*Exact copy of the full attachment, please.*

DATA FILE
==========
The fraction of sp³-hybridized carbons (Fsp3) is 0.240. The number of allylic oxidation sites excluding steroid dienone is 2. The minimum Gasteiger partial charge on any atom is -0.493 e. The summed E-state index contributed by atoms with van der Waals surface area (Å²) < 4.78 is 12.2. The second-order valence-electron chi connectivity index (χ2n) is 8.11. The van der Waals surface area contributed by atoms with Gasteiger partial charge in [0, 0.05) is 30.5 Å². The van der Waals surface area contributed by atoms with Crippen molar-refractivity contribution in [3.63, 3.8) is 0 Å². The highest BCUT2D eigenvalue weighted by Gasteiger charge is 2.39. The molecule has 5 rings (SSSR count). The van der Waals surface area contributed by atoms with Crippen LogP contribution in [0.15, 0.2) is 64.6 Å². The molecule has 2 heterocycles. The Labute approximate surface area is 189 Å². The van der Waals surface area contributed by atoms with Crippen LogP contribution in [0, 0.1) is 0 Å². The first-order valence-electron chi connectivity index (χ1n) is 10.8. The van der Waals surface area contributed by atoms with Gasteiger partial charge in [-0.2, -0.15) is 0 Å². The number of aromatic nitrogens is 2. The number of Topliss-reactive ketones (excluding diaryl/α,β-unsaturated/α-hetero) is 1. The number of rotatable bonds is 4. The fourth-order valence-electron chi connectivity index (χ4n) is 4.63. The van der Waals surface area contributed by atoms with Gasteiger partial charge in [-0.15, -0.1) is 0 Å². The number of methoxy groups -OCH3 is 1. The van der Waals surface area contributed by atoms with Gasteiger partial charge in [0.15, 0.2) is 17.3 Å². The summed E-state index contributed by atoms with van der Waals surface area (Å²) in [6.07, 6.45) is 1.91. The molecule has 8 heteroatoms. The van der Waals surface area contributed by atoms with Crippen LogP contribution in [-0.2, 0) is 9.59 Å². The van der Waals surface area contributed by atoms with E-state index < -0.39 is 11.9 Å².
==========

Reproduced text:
The fraction of sp³-hybridized carbons (Fsp3) is 0.240. The number of allylic oxidation sites excluding steroid dienone is 2. The minimum Gasteiger partial charge on any atom is -0.493 e. The summed E-state index contributed by atoms with van der Waals surface area (Å²) < 4.78 is 12.2. The second-order valence-electron chi connectivity index (χ2n) is 8.11. The van der Waals surface area contributed by atoms with Gasteiger partial charge in [0, 0.05) is 30.5 Å². The van der Waals surface area contributed by atoms with Crippen molar-refractivity contribution in [3.63, 3.8) is 0 Å². The highest BCUT2D eigenvalue weighted by Gasteiger charge is 2.39. The molecule has 5 rings (SSSR count). The van der Waals surface area contributed by atoms with Crippen LogP contribution in [0.15, 0.2) is 64.6 Å². The molecule has 2 heterocycles. The Labute approximate surface area is 189 Å². The van der Waals surface area contributed by atoms with Crippen LogP contribution in [0, 0.1) is 0 Å². The first-order valence-electron chi connectivity index (χ1n) is 10.8. The van der Waals surface area contributed by atoms with Gasteiger partial charge in [-0.2, -0.15) is 0 Å². The number of aromatic nitrogens is 2. The number of Topliss-reactive ketones (excluding diaryl/α,β-unsaturated/α-hetero) is 1. The number of rotatable bonds is 4. The fourth-order valence-electron chi connectivity index (χ4n) is 4.63. The van der Waals surface area contributed by atoms with Gasteiger partial charge in [-0.15, -0.1) is 0 Å². The number of methoxy groups -OCH3 is 1. The van der Waals surface area contributed by atoms with Gasteiger partial charge in [0.15, 0.2) is 17.3 Å². The summed E-state index contributed by atoms with van der Waals surface area (Å²) in [6.07, 6.45) is 1.91. The molecule has 8 heteroatoms. The van der Waals surface area contributed by atoms with Crippen LogP contribution in [-0.2, 0) is 9.59 Å². The van der Waals surface area contributed by atoms with E-state index < -0.39 is 11.9 Å².